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I came across this line "some functions are inherently thread-safe, for example memcpy()"

Wikipedia defines "thread-safe" as:

A piece of code is thread-safe if it only manipulates shared data structures in a manner that guarantees safe execution by multiple threads at the same time.

OK. But what does inherently mean? Is it related to inheritance?

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1  
@Thilo I read it here - infocenter.arm.com/help/index.jsp?topic=/com.arm.doc.dui0349c/… – Vikram Apr 7 '14 at 9:41
60  
Looks like you have an English confusion, not a programming one. The words "inherent" and "inherit" are unrelated: dictionary.reference.com/browse/inherent – user2357112 Apr 7 '14 at 9:51
15  
What's funny is that the quoted sentence is absurd beyond measure. While memcpy of course doesn't need to touch shared state (and thus is naively thread-safe), it modifies arbitrary memory regions in an unsynchronized manner, which is very obviously not thread-safe at all. – Damon Apr 7 '14 at 16:36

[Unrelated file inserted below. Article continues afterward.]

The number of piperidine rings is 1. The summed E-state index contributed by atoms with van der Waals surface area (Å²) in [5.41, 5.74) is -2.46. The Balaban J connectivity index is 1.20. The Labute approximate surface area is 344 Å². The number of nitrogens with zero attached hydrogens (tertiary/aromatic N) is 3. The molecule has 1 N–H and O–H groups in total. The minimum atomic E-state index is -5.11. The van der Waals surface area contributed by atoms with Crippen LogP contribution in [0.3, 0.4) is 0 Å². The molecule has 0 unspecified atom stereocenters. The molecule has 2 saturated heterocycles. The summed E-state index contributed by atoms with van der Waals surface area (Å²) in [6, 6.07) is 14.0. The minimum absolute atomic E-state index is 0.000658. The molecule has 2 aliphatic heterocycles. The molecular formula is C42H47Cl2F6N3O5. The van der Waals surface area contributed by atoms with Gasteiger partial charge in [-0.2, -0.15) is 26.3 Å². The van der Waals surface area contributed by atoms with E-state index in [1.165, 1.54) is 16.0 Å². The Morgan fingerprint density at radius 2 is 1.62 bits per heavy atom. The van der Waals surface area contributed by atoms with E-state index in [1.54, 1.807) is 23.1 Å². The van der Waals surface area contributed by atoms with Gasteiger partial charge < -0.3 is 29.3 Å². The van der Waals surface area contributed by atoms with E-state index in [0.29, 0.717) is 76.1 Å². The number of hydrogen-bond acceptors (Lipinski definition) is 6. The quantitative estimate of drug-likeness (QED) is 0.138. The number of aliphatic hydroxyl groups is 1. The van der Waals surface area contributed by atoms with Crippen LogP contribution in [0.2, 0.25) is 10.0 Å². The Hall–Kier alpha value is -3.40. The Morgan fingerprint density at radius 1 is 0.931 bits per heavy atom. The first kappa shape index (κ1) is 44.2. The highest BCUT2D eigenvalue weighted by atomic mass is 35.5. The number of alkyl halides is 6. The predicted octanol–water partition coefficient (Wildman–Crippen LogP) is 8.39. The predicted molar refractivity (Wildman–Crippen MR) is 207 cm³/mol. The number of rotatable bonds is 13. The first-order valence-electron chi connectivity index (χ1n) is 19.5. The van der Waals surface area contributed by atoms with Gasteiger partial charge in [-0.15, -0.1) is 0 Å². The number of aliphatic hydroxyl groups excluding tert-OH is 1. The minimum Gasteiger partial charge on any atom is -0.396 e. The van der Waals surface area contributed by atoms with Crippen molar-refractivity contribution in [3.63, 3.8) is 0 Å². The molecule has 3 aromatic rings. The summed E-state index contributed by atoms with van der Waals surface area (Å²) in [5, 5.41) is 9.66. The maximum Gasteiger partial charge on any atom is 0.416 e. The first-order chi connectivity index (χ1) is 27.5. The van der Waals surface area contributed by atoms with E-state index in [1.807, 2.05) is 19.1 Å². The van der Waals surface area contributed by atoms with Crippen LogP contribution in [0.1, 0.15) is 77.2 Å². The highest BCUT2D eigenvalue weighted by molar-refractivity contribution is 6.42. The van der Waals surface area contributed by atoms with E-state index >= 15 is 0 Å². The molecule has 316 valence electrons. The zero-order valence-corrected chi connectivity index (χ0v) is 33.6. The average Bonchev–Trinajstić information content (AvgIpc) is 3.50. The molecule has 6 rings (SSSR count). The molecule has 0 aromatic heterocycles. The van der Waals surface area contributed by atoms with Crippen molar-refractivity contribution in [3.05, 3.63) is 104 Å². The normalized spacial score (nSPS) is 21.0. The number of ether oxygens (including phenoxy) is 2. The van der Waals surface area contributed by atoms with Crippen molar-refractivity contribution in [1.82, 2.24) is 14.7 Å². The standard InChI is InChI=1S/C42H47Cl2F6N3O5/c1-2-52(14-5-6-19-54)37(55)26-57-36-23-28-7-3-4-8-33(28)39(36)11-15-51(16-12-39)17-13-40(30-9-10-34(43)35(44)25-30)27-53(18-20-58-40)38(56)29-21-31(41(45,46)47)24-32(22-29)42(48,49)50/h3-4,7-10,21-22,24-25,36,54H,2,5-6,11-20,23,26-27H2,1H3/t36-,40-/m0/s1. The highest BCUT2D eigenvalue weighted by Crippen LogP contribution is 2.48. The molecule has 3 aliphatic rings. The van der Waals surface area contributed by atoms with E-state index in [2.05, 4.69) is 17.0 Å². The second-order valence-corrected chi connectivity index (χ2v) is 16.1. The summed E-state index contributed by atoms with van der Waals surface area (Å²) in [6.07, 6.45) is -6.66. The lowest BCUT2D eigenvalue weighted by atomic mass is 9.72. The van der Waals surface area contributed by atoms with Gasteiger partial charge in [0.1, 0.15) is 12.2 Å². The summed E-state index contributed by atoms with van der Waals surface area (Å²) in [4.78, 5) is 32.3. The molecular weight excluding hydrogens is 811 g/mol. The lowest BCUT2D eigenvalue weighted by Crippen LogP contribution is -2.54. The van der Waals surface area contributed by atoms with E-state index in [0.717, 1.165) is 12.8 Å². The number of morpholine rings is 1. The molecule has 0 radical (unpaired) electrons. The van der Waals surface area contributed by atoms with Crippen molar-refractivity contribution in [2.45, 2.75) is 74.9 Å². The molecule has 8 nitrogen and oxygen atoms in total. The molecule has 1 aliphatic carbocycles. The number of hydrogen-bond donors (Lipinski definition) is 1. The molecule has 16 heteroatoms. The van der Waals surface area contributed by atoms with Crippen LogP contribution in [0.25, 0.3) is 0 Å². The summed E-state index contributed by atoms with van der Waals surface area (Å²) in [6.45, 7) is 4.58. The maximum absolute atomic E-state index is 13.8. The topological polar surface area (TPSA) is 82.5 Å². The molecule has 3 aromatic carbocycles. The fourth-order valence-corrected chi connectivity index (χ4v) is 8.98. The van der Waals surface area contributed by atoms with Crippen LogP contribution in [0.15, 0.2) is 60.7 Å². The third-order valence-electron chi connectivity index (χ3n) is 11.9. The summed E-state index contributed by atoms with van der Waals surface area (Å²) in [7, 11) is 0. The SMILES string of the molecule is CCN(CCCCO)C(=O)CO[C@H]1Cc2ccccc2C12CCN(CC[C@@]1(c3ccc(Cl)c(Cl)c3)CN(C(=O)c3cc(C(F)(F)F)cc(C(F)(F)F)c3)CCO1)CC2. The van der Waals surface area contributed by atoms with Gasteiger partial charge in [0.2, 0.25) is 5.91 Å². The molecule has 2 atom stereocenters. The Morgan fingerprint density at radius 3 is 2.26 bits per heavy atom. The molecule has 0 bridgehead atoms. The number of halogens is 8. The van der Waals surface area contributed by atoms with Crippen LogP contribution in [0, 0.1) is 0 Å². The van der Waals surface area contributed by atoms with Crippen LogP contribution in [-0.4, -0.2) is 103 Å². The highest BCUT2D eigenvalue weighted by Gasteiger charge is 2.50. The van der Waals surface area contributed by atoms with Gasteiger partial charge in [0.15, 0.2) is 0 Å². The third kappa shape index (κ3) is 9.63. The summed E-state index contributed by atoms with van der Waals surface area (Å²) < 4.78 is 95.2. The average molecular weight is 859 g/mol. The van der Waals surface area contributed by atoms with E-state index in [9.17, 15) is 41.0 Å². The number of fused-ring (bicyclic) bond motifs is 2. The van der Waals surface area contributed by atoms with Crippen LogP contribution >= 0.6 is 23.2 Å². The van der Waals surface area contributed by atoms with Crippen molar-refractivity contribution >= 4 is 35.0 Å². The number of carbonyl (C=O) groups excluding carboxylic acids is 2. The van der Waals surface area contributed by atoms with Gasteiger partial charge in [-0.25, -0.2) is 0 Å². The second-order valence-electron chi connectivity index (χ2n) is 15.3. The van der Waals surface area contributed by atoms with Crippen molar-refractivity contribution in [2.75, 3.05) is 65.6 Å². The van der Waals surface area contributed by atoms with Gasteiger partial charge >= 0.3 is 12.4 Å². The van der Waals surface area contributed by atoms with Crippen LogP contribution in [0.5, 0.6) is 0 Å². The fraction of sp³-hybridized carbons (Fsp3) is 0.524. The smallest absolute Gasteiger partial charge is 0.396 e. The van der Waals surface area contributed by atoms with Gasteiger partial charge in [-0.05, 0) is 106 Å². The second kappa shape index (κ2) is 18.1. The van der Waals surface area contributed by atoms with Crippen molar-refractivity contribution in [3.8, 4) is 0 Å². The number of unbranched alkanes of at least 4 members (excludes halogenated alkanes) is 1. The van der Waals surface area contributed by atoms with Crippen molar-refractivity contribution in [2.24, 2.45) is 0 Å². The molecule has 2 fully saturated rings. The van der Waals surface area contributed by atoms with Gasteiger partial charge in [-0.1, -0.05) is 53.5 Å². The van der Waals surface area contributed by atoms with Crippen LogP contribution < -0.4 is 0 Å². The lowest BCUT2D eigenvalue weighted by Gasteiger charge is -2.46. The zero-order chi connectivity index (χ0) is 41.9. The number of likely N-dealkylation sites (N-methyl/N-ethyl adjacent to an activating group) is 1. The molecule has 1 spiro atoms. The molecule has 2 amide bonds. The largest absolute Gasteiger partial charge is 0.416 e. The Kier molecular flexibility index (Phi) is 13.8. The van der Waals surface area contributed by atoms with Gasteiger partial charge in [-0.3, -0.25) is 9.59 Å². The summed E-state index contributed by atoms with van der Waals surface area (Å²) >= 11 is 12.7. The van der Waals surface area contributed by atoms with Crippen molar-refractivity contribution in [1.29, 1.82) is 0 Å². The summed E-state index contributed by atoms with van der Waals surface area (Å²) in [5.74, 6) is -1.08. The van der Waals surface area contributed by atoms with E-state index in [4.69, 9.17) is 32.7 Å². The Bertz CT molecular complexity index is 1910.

1  
Well, should the tag inheritance be removed from question then? – user1306322 Apr 7 '14 at 18:13
5  
@Damon: the so-called "absurd" quote is using the definition of "thread-safe" from the Posix standard. memcpy is required by Posix to be thread-safe under that definition. The quote from Wikipedia is not necessarily consistent with this definition, although it could be if we were very careful what we mean by "shared data structures". So, it is only absurd to you because you miss the context in which "thread-safe" is defined. The tags are unfortunate since the usual meaning of "thread-safe" in Java is different from the usual meaning in C. – Steve Jessop Apr 7 '14 at 22:20
up vote 61 down vote accepted

It is not related to inheritance. It is an informal expression and means more like
"some functions are thread-safe by their nature". For example a function which does not
touch any shared values/state is thread safe anyway i.e. "is inherently thread-safe".

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6  
+1 for "by their nature" (as opposed to having to take special precautions to make them threadsafe ). – Thilo Apr 7 '14 at 9:34
11